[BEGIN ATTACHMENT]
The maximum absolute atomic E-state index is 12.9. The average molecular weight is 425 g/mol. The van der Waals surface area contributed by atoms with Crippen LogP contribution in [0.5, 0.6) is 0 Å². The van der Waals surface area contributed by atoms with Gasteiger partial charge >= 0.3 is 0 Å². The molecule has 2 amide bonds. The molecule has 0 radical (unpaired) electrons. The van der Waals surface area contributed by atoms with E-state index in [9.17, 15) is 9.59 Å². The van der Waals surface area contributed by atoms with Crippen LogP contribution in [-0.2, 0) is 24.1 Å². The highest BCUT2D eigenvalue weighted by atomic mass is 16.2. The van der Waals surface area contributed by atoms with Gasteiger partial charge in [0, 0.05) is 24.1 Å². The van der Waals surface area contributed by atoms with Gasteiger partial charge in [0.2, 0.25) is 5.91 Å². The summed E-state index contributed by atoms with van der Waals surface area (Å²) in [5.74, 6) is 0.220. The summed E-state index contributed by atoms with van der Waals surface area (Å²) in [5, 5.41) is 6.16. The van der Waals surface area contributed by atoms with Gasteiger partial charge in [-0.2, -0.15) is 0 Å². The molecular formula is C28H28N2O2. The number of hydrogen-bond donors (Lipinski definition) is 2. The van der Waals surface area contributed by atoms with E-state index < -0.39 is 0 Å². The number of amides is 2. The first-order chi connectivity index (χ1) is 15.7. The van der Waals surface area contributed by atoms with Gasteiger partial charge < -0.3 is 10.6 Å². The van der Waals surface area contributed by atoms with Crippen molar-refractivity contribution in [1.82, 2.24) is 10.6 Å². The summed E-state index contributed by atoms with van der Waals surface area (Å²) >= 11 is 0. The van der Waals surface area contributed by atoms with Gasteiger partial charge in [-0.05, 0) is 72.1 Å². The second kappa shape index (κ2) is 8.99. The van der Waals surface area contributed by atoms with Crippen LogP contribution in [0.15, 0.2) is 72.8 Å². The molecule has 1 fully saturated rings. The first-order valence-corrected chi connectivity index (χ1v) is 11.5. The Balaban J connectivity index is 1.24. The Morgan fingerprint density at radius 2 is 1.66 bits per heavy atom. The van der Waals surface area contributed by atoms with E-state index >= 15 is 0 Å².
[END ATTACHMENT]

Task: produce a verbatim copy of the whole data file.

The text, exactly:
The maximum absolute atomic E-state index is 12.9. The average molecular weight is 425 g/mol. The van der Waals surface area contributed by atoms with Crippen LogP contribution in [0.5, 0.6) is 0 Å². The van der Waals surface area contributed by atoms with Gasteiger partial charge >= 0.3 is 0 Å². The molecule has 2 amide bonds. The molecule has 0 radical (unpaired) electrons. The van der Waals surface area contributed by atoms with E-state index in [9.17, 15) is 9.59 Å². The van der Waals surface area contributed by atoms with Crippen LogP contribution in [-0.2, 0) is 24.1 Å². The highest BCUT2D eigenvalue weighted by atomic mass is 16.2. The van der Waals surface area contributed by atoms with Gasteiger partial charge in [0, 0.05) is 24.1 Å². The van der Waals surface area contributed by atoms with Gasteiger partial charge in [0.2, 0.25) is 5.91 Å². The summed E-state index contributed by atoms with van der Waals surface area (Å²) in [5.74, 6) is 0.220. The summed E-state index contributed by atoms with van der Waals surface area (Å²) in [5, 5.41) is 6.16. The van der Waals surface area contributed by atoms with Gasteiger partial charge in [-0.2, -0.15) is 0 Å². The molecular formula is C28H28N2O2. The number of hydrogen-bond donors (Lipinski definition) is 2. The van der Waals surface area contributed by atoms with E-state index < -0.39 is 0 Å². The number of amides is 2. The first-order chi connectivity index (χ1) is 15.7. The van der Waals surface area contributed by atoms with Gasteiger partial charge < -0.3 is 10.6 Å². The van der Waals surface area contributed by atoms with Crippen molar-refractivity contribution in [1.82, 2.24) is 10.6 Å². The summed E-state index contributed by atoms with van der Waals surface area (Å²) >= 11 is 0. The van der Waals surface area contributed by atoms with Gasteiger partial charge in [-0.05, 0) is 72.1 Å². The second kappa shape index (κ2) is 8.99. The van der Waals surface area contributed by atoms with Crippen LogP contribution in [0.15, 0.2) is 72.8 Å². The molecule has 1 fully saturated rings. The first-order valence-corrected chi connectivity index (χ1v) is 11.5. The Balaban J connectivity index is 1.24. The Morgan fingerprint density at radius 2 is 1.66 bits per heavy atom. The van der Waals surface area contributed by atoms with E-state index >= 15 is 0 Å².